Skip to main content
  1. Refs/

The Minor Pentatonic scale and its modes

·4 mins

Overview #

Normal scales have 7 notes (not including the repeating octave note). The minor pentatonic scale is a minor scale with only five notes: 1, 3, 4, 5, 7.
The third and the seventh notes are lowered.

In Western notation: Do, Me, Fa, Sol, Te. (note: minor Mi is Me and minor Ti is Te)

In Indian / Hindustani sargam notiation: Sa, ga, Ma, Pa, ni (सा, गा़, म, प, नि़)

The pentatonic is one of the first scales learned by many guitarists, since it requires only two notes per string and the pattern it follows is very easy (1-4, 1-3, 1-3, 1-3, 1-4, 1-4):

Here are a couple views of the pattern

In the following table, each column represents a finger (1 == pointer, 3 == ring, 4 == pinky) and the X represents where to play on each of the six strings on the guitar:

1 2 3 4
X - - X
X - - X
X - X -
X - X -
X - X -
X - - X

The following is a non-starndard guitar tab, showing the same pattern:


The following is a normal guitar tab, showing how to play each of the notes in sequence:


One awesome thing about the pentatonic is that once you learn the above shape, you can play that shape all over the neck to play the scale in different keys. As long as you know the root note of any given song, you can find the root note on the bottom E string, and play the shape to improvise or solo:

  • for songs in minor, start with the same note
    • for a song in A minor, start on the 6th string, 5th fret
    • for a song in C minor, start on the 6th string, 8th fret
  • for songs in major, start with the relative minor
    • count up from the root to the 6th degree of the scale
    • count down from the root 2 degrees
    • for a song in C major, the relative minor is A, start on the 6th string, 5th fret
    • for a song in G major, the relative minor is E, start on either 6th string, open or 12th fret

This table shows the relative minors for each major scale:

Key / Major Relative Minor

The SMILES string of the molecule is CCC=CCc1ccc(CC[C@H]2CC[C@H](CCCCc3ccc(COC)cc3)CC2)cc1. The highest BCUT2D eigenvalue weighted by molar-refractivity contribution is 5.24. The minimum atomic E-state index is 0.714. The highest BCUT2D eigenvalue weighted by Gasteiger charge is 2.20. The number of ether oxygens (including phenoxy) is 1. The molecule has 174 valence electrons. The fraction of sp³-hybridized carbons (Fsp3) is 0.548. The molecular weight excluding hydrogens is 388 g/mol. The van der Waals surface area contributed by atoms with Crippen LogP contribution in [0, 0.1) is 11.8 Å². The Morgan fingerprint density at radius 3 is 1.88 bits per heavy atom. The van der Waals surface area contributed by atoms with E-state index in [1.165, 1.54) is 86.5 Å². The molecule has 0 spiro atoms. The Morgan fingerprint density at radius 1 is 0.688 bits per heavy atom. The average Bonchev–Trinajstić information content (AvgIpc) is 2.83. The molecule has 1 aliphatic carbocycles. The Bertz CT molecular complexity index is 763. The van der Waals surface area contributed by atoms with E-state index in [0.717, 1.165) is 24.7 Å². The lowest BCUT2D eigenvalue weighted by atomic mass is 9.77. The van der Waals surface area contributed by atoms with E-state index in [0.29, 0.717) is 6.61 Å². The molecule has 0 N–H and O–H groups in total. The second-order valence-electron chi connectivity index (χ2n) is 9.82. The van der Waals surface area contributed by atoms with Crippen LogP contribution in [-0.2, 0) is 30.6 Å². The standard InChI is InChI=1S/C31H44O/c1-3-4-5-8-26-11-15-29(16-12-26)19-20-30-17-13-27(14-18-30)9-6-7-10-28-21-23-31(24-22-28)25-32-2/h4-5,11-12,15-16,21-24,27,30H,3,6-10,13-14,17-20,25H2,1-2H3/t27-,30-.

C Am
C# A#m
D Bm
D# Cm
E C#m
F Dm
F# D#m
G Em
G# Fm
A F#m
A# Gm
B G#m

Many guitar solos have some flavor of the pentatonic in them – including songs from Led Zeppelin, Metallica, Black Sabbath. DeftDigits and Guitar Goblin have some examples of famous songs using the scale.

Modes #

Modes are created by playing each note of a scale in sequence, but using a different starting note. For example:

  • the first mode of the pentatonic scale is the normal scale itself: 1, 3, 4, 5, 7 (सा, गा़, म, प, नि़)
  • the second mode starts on the second note in the scale: 3, 4, 5, 7, 1 (गा़, म, प, नि़, सा)

Since there are five notes in the pentatonic scale, it has five modes.

Positions #

The following table shows the shapes of each of the five modes. Learning these five shapes and practicing to switch between each of these positions will enable you to play the pentatonic all across the fretboard for a given key.

| | | | |
X X | X X | X X | X X | X X |
X X | X X | X X | X X | X X |
X X | X X | X X | X X | X X |
X X | X X | X X | X X | X X |
X X | X X | X X | X X | X X |
X X | X X | X X | X X | X X |

Notes (Sargam) #

The following table is the same as above, but it shows where each of the main notes are. Learning this will enable you to find your place anywhere on the fretboard. The colors chosen are based on the associated color of each note.

| | | | |
सा गा़ | गा़ | | नि़ | नि़ सा |
नि़ | नि़ सा | सा गा़ | गा़ | |
गा़ | | नि़ | नि़ सा | सा गा़ |
नि़ सा | सा गा़ | गा़ | | नि़ |
| नि़ | नि़ सा | सा गा़ | गा़ |
सा गा़ | गा़ | | नि़ | नि़ सा |
Rishi Maharaj
Sr. Software Engineering Manager

comments powered by Disqus